The recent anti-sexual harassment campaign has spread rapidly worldwide to no less than 85 countries with the rallying expression: Me Too, Я тоже, 我也是, BalanceTonPorc, Yo También, كمان أنا . An important consequence of the campaign is more women are coming forward and speaking up about having been sexually harassed, resulting in a growing number of men resigning, stepping down, falling from power, paying hefty settlements or going to jail.
However, there has also been a backlash to the anti-sexual harassment campaign. In France, for example, 100 prominent French women wrote a letter accusing the recent anti-harassment campaign of censorship and intolerance. According to them the movement to tackle sexual harassment represents a “puritanical … wave of purification” and they draw a strong distinction between rape, which is a crime, and attempts to seduce a woman. They reject the image of women as “as poor little things, this Victorian idea that women are mere children who have to be protected”.
Some prominent men in the entertainment industry have also played down the media attention to the harassment campaign. The Russian film director Andrei Konchalovsky, for example, expressed a view popular among men who brush aside this issue, saying said that the whole world has been built on sexual harassment, with men making passes and women resisting. In light of all the accusations of sexual harassment, he joked, “It turns out that all men must be taken to court”.
Countries have taken a variety of steps to address the sexual harassment of women. For example, 189 countries have ratified the United Nations Convention on the Elimination of All Forms of Discrimination Against Women.
Many national, regional and international legal systems have made sexual harassment illegal. Some 122 countries, including China, India, the United States, member countries of the European Union, and the entire United Nations system have laws and statutes prohibiting sexual harassment against women in the workplace with most providing mechanisms for victims to file a complaint with their employer and/or authorities. In contrast, 68 countries with 424 million working-age women, including 235 million who are employed, have no explicit legal prohibitions against sexual harassment at the workplace.
To avoid the sexual harassment of their female family members, some communities have gone to extremes with the practice of “purdah”, or the seclusion of women from public observation behind high-walled enclosures, screens and curtains within the home. Others have taken steps to segregate or separate the sexes in private and public places, including schools, offices, religious institutions, sport stadiums, social clubs and even public transportation.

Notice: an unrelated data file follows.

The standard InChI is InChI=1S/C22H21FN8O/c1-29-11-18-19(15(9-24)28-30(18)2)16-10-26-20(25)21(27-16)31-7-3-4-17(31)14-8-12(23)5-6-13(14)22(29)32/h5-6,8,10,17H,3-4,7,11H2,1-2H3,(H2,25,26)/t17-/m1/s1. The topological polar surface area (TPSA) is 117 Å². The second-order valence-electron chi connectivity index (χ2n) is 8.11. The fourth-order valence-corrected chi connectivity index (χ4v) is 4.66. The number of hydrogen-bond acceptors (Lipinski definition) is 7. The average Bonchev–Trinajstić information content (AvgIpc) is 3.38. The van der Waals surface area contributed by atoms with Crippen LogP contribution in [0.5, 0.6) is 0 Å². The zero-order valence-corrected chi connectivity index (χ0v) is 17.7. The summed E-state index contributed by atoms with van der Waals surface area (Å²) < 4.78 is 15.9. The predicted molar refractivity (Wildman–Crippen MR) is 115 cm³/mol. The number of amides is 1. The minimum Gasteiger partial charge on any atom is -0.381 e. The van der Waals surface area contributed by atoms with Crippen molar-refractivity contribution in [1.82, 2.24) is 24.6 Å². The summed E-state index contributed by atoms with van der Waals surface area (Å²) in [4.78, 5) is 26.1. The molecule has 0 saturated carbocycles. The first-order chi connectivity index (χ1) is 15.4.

Some societies have instituted concealing clothing or strict dress codes for women. However, conservative dress or authorized clothing, including the hijab, chador, the veil, burqa, and sleeved and long dresses, fails to protect women from unwanted attention and sexual harassment. Paradoxically, it seems that the more women cover their bodies, the more women are sexually harassed by men.
Some countries are taking additional steps to protect women from sexual harassment in public places. In France, for example, a parliamentary working group is preparing a proposal that will penalize men with fines who harass women on the street, including infringing on women’s freedom of movement. Mexico, which recently hosted a global forum in its capitol focusing on making urban public spaces safe for women and girls, has launched campaigns in its transit system and elsewhere aimed at changing the thinking and behavior of men about sexually harassing women.
In recent years businesses, offices and institutions have provided, and sometimes made mandatory, anti-sexual harassment training programs to their staff. However, the effectiveness of such programs has not been demonstrated and may even backfire.
In addition, the training programs coupled with anti-harassment policies seem more aimed at shielding employers from liability, litigation and costly jury awards than protecting female employees from sexual harassment. Aiming to limit the costs of sexual harassment claims and settlements, a growing number of businesses are purchasing employee practices liability insurance.
Based on available data, official reports and personal accounts of women, one cannot avoid concluding that the sexual harassment remains a major global problem impacting most of the world’s women. While laws, policies and programs against the sexual harassment of women are certainly necessary, they in themselves are insufficient.
Societies and cultures will need to change attitudes, norms and behavior of both men and women concerning the treatment of women at the work place and in public spaces. Women and men boldly speaking out, organizing support networks and taking effective action against the sexual harassment of women are critical ingredients for realizing the needed societal changes.
(Joseph Chamie is an independent consulting demographer and a former director of the United Nations Population Division.)
By Joseph Chamie